I Am Waiting by Lawrence Ferlinghetti

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I am waiting for my case to come up
and I am waiting
for a rebirth of wonder
and I am waiting for someone
to really discover America
and wail
and I am waiting
for the discovery
of a new symbolic western frontier
and I am waiting
for the American Eagle
to really spread its wings
and straighten up and fly right
and I am waiting
for the Age of Anxiety
to drop dead
and I am waiting
for the war to be fought
which will make the world safe
for anarchy
and I am waiting
for the final withering away
of all governments
and I am perpetually awaiting
a rebirth of wonder
_
I am waiting for the Second Coming
and I am waiting
for a religious revival
to sweep thru the state of Arizona
and I am waiting
for the Grapes of Wrath to be stored
and I am waiting
for them to prove
that God is really American
and I am waiting
to see God on television
piped onto church altars
if only they can find
the right channel
to tune in on
and I am waiting
for the Last Supper to be served again
with a strange new appetizer
and I am perpetually awaiting
a rebirth of wonder
_
I am waiting for my number to be called
and I am waiting
for the Salvation Army to take over
and I am waiting
for the meek to be blessed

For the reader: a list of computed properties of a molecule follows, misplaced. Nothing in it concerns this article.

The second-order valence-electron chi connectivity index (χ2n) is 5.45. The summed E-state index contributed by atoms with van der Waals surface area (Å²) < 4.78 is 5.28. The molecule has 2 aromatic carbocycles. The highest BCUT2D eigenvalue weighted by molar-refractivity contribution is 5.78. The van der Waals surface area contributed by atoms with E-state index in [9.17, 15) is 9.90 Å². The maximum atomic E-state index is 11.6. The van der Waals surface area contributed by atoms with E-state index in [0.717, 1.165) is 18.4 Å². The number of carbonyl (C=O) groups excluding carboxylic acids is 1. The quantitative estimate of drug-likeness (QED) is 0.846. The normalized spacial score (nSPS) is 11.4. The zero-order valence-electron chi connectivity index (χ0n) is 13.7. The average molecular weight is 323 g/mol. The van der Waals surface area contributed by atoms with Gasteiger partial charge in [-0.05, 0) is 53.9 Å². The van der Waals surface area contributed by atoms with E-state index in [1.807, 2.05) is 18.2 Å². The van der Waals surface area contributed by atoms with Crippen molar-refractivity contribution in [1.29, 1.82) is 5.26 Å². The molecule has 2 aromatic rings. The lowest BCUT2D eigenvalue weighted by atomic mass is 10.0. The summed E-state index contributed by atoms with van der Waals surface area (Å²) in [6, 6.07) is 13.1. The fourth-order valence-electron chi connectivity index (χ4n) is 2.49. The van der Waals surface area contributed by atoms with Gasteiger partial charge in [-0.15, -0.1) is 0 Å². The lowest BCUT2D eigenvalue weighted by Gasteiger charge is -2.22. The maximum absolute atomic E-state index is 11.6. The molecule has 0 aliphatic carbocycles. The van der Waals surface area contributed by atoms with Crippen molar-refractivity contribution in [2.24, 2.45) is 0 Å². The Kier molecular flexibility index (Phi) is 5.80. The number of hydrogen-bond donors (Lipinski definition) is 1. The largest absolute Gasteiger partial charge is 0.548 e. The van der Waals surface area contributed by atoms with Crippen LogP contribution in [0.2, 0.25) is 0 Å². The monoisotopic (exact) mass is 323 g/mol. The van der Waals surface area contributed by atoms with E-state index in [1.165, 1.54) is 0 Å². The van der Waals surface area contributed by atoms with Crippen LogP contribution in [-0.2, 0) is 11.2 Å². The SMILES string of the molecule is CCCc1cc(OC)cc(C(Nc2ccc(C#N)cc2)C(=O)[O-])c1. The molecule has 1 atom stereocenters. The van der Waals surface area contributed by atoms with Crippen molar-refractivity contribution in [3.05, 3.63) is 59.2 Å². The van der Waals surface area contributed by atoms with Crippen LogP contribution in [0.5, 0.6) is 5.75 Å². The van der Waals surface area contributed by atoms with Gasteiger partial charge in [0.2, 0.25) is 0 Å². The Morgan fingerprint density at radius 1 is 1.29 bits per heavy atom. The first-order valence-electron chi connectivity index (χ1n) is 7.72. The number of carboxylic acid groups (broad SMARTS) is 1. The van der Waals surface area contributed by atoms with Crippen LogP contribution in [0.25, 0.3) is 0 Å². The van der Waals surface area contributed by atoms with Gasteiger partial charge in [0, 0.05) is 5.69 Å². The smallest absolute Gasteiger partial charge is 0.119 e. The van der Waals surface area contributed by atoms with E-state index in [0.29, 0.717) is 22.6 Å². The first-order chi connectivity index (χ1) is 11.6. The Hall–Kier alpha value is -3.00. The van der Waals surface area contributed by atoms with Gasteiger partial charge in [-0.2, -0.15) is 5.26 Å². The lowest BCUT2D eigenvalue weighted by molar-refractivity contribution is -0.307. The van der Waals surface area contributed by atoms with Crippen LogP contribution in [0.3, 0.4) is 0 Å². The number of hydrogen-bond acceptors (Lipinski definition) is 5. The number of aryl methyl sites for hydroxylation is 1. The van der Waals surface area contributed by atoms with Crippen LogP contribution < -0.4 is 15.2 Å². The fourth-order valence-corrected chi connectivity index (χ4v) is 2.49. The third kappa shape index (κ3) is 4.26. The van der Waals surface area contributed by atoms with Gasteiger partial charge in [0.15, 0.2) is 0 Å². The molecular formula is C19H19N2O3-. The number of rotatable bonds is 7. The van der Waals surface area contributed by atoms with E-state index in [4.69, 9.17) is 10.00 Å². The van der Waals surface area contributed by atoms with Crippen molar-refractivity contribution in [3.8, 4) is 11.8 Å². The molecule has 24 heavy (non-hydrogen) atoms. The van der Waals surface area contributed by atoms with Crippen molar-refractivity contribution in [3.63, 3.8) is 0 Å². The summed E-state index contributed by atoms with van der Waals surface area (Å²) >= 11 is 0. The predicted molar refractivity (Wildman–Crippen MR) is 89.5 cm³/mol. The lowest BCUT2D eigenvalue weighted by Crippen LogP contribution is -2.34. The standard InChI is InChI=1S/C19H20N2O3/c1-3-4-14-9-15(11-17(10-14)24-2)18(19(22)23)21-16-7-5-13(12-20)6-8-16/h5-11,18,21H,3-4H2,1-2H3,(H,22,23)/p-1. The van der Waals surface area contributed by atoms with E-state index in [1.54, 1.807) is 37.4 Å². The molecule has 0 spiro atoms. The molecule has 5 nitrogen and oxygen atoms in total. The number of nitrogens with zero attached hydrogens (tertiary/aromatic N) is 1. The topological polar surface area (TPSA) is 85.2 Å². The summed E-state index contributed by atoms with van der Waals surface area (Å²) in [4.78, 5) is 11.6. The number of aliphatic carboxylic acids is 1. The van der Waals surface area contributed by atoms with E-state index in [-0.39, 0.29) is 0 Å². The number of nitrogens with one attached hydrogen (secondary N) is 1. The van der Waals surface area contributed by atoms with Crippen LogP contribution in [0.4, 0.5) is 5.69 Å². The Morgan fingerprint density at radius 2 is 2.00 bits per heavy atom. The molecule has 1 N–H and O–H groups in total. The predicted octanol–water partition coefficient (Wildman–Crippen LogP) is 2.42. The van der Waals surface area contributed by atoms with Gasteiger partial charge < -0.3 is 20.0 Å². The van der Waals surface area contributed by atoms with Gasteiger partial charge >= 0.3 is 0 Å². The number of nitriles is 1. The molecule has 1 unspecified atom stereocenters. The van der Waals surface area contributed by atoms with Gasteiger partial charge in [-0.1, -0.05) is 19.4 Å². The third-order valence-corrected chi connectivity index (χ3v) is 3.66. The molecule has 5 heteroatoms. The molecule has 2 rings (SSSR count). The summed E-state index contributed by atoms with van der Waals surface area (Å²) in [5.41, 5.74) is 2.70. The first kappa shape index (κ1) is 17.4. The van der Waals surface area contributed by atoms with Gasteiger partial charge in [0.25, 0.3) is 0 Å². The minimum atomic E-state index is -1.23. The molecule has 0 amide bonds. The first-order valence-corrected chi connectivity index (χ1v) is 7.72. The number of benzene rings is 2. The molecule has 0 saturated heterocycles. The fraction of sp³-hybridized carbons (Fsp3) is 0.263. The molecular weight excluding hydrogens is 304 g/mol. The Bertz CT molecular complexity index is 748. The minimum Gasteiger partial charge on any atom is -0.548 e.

and inherit the earth
without taxes
and I am waiting
for forests and animals
to reclaim the earth as theirs
and I am waiting
for a way to be devised
to destroy all nationalisms
without killing anybody
and I am waiting
for linnets and planets to fall like rain
and I am waiting for lovers and weepers
to lie down together again
in a new rebirth of wonder
_
I am waiting for the Great Divide to be crossed
and I am anxiously waiting
for the secret of eternal life to be discovered
by an obscure general practitioner
and I am waiting
for the storms of life
to be over
and I am waiting
to set sail for happiness
and I am waiting
for a reconstructed Mayflower
to reach America
with its picture story and tv rights
sold in advance to the natives
and I am waiting
for the lost music to sound again
in the Lost Continent
in a new rebirth of wonder
_
I am waiting for the day
that maketh all things clear
and I am awaiting retribution
for what America did
to Tom Sawyer
and I am waiting
for Alice in Wonderland
to retransmit to me
her total dream of innocence